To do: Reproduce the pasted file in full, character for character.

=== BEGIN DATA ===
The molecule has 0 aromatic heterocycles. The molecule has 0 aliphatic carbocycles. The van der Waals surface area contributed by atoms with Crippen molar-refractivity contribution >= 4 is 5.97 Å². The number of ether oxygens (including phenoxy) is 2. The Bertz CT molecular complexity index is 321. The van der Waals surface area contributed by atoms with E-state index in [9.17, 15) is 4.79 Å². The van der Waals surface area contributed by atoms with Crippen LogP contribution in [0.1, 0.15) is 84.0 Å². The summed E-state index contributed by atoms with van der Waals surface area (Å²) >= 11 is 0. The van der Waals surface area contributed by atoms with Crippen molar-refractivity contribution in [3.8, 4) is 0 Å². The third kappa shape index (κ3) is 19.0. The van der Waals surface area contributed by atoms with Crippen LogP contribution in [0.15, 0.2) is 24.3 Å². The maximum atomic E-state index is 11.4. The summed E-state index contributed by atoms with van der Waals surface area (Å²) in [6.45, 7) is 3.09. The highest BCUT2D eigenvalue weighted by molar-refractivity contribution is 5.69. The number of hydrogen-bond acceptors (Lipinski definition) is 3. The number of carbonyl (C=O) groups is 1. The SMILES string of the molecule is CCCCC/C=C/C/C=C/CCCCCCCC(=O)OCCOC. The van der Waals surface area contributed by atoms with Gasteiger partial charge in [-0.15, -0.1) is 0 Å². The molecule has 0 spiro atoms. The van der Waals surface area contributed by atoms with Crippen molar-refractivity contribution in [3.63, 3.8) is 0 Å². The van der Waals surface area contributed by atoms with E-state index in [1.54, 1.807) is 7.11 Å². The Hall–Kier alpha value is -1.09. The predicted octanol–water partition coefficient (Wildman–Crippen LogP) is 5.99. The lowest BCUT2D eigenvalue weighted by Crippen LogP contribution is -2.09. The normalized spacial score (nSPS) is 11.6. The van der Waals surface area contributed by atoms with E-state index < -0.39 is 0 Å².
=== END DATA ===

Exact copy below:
The molecule has 0 aromatic heterocycles. The molecule has 0 aliphatic carbocycles. The van der Waals surface area contributed by atoms with Crippen molar-refractivity contribution >= 4 is 5.97 Å². The number of ether oxygens (including phenoxy) is 2. The Bertz CT molecular complexity index is 321. The van der Waals surface area contributed by atoms with E-state index in [9.17, 15) is 4.79 Å². The van der Waals surface area contributed by atoms with Crippen LogP contribution in [0.1, 0.15) is 84.0 Å². The summed E-state index contributed by atoms with van der Waals surface area (Å²) >= 11 is 0. The van der Waals surface area contributed by atoms with Crippen molar-refractivity contribution in [3.8, 4) is 0 Å². The third kappa shape index (κ3) is 19.0. The van der Waals surface area contributed by atoms with Crippen LogP contribution in [0.15, 0.2) is 24.3 Å². The maximum atomic E-state index is 11.4. The summed E-state index contributed by atoms with van der Waals surface area (Å²) in [6.45, 7) is 3.09. The highest BCUT2D eigenvalue weighted by molar-refractivity contribution is 5.69. The number of hydrogen-bond acceptors (Lipinski definition) is 3. The number of carbonyl (C=O) groups is 1. The SMILES string of the molecule is CCCCC/C=C/C/C=C/CCCCCCCC(=O)OCCOC. The van der Waals surface area contributed by atoms with Gasteiger partial charge in [-0.15, -0.1) is 0 Å². The molecule has 0 spiro atoms. The van der Waals surface area contributed by atoms with Crippen molar-refractivity contribution in [3.63, 3.8) is 0 Å². The van der Waals surface area contributed by atoms with E-state index in [1.54, 1.807) is 7.11 Å². The Hall–Kier alpha value is -1.09. The predicted octanol–water partition coefficient (Wildman–Crippen LogP) is 5.99. The lowest BCUT2D eigenvalue weighted by Crippen LogP contribution is -2.09. The normalized spacial score (nSPS) is 11.6. The van der Waals surface area contributed by atoms with E-state index < -0.39 is 0 Å².